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The only thing that I can contribute that might be helpful is that the reactive component of harmonic power (harmonic VARs) is orthogonal to both the fundamental real power and the fundamental reactive power. The power triangle becomes a three dimensional diagram.

Any harmonic power in the system would presumably add a 4th dimension to the diagram since that would seem to be orthogonal to the other quantities. Considering the harmonic power might require considering each harmonic individually with components orthogonal to those of the fundamental and all of the other harmonics

The harmonic VARs can not be compensated by pf compensation capacitors. Harmonic compensation capacitor values must be determined using only the fundamental VARs. It is possible to build harmonic filters that mitigate harmonic distortion while also compensating fundamental VARs.

Harmonic distortion in a power system leads to high harmonic VARs, but not a lot of harmonic power. If the source voltage is undistorted, no real harmonic power is transmitted. All of the real harmonic power is the result of harmonic I squared R dissipated in the power system conductors, transformers, motor windings and the ESR of the pf compensation capacitors. That is certainly important, but it needs to be minimized by filtering or by preventing it at the source.

Look at IEEE Standard 1459-2010. 

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  • \$\begingroup\$ I already knew the geometrical interpretation in your first and second paragraph, though another person may not; thanks anyways Charles. // Regarding the third paragraph, does "harmonic VAR" mean the second and higher-order terms in the equation of my question? I agree with you in the filtering, I've read caps can even amplify harmonics and lead to resonance, but I don't see it relevant to my question. // Regarding the fourth paragraph, I found that more helpful; what's the difference between "harmonic VARs" and "harmonic power"? Does the latter refer to distortion power? \$\endgroup\$ Oct 20 '20 at 4:36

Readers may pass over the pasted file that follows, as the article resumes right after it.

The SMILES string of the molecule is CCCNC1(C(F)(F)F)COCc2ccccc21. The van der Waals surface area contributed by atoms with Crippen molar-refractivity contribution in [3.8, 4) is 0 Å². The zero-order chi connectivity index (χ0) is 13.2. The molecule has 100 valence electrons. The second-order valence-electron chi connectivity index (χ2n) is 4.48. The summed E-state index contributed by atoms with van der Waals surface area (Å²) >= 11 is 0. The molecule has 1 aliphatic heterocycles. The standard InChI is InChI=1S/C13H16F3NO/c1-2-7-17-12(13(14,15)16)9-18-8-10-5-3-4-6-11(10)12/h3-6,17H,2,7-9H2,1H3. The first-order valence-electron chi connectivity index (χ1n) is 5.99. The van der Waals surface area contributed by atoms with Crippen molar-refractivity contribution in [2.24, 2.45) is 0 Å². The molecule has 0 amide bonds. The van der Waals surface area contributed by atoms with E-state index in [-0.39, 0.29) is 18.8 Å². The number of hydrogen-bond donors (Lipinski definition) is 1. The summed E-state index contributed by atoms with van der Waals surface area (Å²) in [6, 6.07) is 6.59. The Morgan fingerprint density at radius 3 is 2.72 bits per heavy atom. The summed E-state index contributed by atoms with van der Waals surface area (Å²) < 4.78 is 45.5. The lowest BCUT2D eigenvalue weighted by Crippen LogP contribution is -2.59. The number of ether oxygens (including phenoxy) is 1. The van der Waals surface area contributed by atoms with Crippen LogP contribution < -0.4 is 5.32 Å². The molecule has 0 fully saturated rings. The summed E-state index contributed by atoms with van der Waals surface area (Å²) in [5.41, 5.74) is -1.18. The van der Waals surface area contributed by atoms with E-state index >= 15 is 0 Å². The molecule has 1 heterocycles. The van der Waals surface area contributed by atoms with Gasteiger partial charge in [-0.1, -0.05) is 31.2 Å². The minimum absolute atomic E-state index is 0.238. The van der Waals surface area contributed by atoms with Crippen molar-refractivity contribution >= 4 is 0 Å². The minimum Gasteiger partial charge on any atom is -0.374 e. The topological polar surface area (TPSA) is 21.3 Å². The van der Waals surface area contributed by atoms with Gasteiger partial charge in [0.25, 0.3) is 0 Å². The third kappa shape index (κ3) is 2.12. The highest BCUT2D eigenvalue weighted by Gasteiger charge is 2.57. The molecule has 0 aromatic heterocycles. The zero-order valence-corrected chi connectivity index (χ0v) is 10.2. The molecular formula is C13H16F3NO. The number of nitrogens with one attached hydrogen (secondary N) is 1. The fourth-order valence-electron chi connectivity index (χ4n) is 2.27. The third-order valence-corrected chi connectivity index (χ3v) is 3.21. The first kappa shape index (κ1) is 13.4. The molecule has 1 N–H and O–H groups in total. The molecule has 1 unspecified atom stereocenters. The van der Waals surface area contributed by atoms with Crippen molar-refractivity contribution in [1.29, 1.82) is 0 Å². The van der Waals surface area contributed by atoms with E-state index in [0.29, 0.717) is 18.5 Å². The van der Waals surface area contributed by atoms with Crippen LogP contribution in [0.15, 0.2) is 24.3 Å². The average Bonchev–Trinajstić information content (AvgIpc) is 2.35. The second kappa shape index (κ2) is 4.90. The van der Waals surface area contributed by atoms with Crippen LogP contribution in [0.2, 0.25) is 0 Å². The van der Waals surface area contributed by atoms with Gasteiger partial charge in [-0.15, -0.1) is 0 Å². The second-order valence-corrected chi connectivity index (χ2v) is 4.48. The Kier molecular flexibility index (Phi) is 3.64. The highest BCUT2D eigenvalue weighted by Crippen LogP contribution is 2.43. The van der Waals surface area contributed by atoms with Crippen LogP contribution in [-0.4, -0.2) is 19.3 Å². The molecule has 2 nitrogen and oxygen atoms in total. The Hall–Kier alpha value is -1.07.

• \$\begingroup\$ I will read the standard you and Vicente suggested me. \$\endgroup\$ Oct 20 '20 at 4:36
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\$n\$ denotes the various harmonics of the fundamental sinewave. For example \$n=3\$ is the third harmonic.

The sum \$ \displaystyle \sum_{n=1}^{\infty}\$ is saying that the total power is found by adding the powers for each and every individual harmonic.

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  • \$\begingroup\$ Which integral? \$\endgroup\$ Oct 20 '20 at 0:06
  • \$\begingroup\$ \$ \displaystyle \sum_{n=1}^{\infty}\$. Sorry, I should have said sum not integral, I'll make that change. \$\endgroup\$ Oct 20 '20 at 6:44